Skip to main content

Pope Francis invites Israeli, Palestinian leaders to Vatican peace talks

By Laura Smith-Spark, Ivan Watson and Delia Gallagher, CNN
May 25, 2014 -- Updated 1739 GMT (0139 HKT)
STORY HIGHLIGHTS
  • NEW: Pope Francis arrives in Tel Aviv, speaks to Israeli leaders
  • Pope invites Palestinian and Israeli leaders to the Vatican to pray for peace
  • Palestinian Authority President Mahmoud Abbas will go to Vatican, official says
  • Israeli President Shimon Peres welcomes the invitation, his office says

Bethlehem, West Bank (CNN) -- Pope Francis extended an invitation Sunday to the leaders of Israel and the Palestinian Authority to travel to the Vatican for a "peace initiative," after earlier calling for a two-state solution to the intractable conflict.

The pontiff's remarks came at the end of an outdoor Mass in Bethlehem's Manger Square on the second day of his three-day trip to the Middle East.

"In this, the birthplace of the Prince of Peace, I wish to invite you, President Mahmoud Abbas, together with Israeli President Shimon Peres, to join me in heartfelt prayer to God for the gift of peace," Francis said.

"I offer my home in the Vatican as a place for this encounter of prayer."

He added, "Building peace is difficult, but living without peace is a constant torment. The men and women of these lands, and of the entire world, all of them, ask us to bring before God their fervent hopes for peace."

Pope Francis arrives in Jordan's capital
Pope Francis prays in front of the Western Wall in Jerusalem's Old City on Monday, May 26. The Pope has been on a three-day historic trip to the Middle East, his first as leader of the Roman Catholic Church. Pope Francis prays in front of the Western Wall in Jerusalem's Old City on Monday, May 26. The Pope has been on a three-day historic trip to the Middle East, his first as leader of the Roman Catholic Church.
Pope visits Holy Land
HIDE CAPTION
<<
<
1
2
3
4
5
6
7
8
9
10
11
12
13
14
15
16
17
18
19
20
>
>>
Photos: Pope visits Holy Land Photos: Pope visits Holy Land
Pope Francis speaks during the feast-day Mass on a one-day trip to the Calabrian region of Italy on Saturday, June 21. The Pope spoke out against the Mafia's "adoration of evil and contempt for the common good," and declared that "mafiosi are excommunicated, not in communion with God.' Pope Francis speaks during the feast-day Mass on a one-day trip to the Calabrian region of Italy on Saturday, June 21. The Pope spoke out against the Mafia's "adoration of evil and contempt for the common good," and declared that "mafiosi are excommunicated, not in communion with God.'
Pope Francis
HIDE CAPTION
<<
<
1
2
3
4
5
6
7
8
9
10
11
12
13
14
15
16
17
18
19
20
>
>>
Photos: Pope Francis Photos: Pope Francis

The Palestinian side has accepted the invitation and Palestinian Authority President Mahmoud Abbas will go to the Vatican, a Palestinian Legislative Council member, Hanan Ashrawi, told CNN.

The Israeli President's office said that he welcomed the invitation. "President Peres has always supported, and will continue to support, any attempts to progress the cause of peace," his office said.

Pope Francis then traveled on to Tel Aviv, where in remarks on the airport tarmac to Peres and Israel's Prime Minister Benjamin Netanyahu, he again issued an invitation to pray for peace at the Vatican. He also reiterated the Vatican's support for Israel's right to exist in peace and security.

The next stop on his historic trip was Jerusalem.

Two states

Earlier, speaking alongside Abbas in the West Bank city of Bethlehem, Francis called for the recognition of a Palestinian state -- but he made the same demand on behalf of the state of Israel.

He urged "the acknowledgment by all of the right of two states to exist and to live in peace and security within internationally recognized borders."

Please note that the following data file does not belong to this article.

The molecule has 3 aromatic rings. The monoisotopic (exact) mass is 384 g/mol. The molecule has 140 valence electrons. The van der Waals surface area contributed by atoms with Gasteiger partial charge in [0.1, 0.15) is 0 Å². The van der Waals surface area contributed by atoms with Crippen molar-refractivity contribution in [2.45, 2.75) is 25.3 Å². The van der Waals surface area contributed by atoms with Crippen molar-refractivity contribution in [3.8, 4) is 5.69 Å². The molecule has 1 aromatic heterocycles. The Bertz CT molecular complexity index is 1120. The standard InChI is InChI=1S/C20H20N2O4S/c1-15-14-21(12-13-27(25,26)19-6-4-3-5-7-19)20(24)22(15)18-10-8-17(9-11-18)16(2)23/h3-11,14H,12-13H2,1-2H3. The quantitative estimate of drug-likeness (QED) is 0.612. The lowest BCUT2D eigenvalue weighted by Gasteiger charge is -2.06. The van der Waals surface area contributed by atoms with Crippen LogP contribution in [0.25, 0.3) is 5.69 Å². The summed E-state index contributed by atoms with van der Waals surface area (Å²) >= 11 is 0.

The Pope called on all sides to pursue a path to peace together and not take unilateral actions to disrupt it.

"I can only express my profound hope that all will refrain from initiatives and actions which contradict the stated desire to reach a true agreement, and that peace will be pursued with tireless determination and tenacity," he said.

Middle East peace talks recently stalled despite high-profile efforts by U.S. Secretary of State John Kerry to push them forward.

The government of Israel has objected to unilateral initiatives by Palestinians to seek international recognition as a state, and Palestinians have objected to Israeli initiatives to expand settlements on the West Bank.

Protecting Christians

In his remarks in Bethlehem, Francis called on Abbas to protect the religious rights of Palestinian Catholics.

Britain's Queen Elizabeth II meets with Pope Francis at the Vatican on Thursday, April 3. Over the years, she has also met many of his papal predecessors. Britain's Queen Elizabeth II meets with Pope Francis at the Vatican on Thursday, April 3. Over the years, she has also met many of his papal predecessors.
Popes and the Queen
HIDE CAPTION
<<
<
1
2
3
4
5
6
7
>
>>
Popes and the Queen Popes and the Queen
President Dwight D. Eisenhower and Pope John XXIII are shown during a private audience at the Vatican, Dec. 6, 1959. President Dwight D. Eisenhower and Pope John XXIII are shown during a private audience at the Vatican, Dec. 6, 1959.
Popes and Presidents
HIDE CAPTION
<<
<
1
2
3
4
5
6
7
8
9
10
11
12
13
>
>>
Popes and Presidents Popes and Presidents

The Vatican has expressed concern over the emigration of Palestinian Christians.

The pontiff also took a stand for the poor, suffering under tensions between Israelis and Palestinians.

"Even in the absence of violence, the climate of instability and a lack of mutual understanding have produced insecurity, the violation of rights, isolation and the flight of entire communities, conflicts, shortages and sufferings of every sort," he said.

After meeting with Abbas, Francis cruised in the Popemobile through a crowd of hundreds of Catholic faithful and onlookers gathered in Manger Square as they awaited the papal Mass.

Priests and the faithful swayed to religious music, while many waved red, green, black and white Palestinian flags and others yellow and white Vatican flags.

The Pope hopped off the Popemobile to shake hands with people in the crowd.

In a symbolically charged moment, he also stopped the vehicle to cross over to the separation barrier erected by Israel, its surface daubed with graffiti including the words "Free Palestine!" There, arm outstretched, he touched the concrete wall, his head apparently bowed in prayer.

Mustafa Barghouti, general secretary of the Palestine National Initiative, told CNN, "The Pope did not only put his hand on a concrete wall. He put his hand on occupation. He put his hand on (an) apartheid system, on a system of separation, and discrimination, and oppression."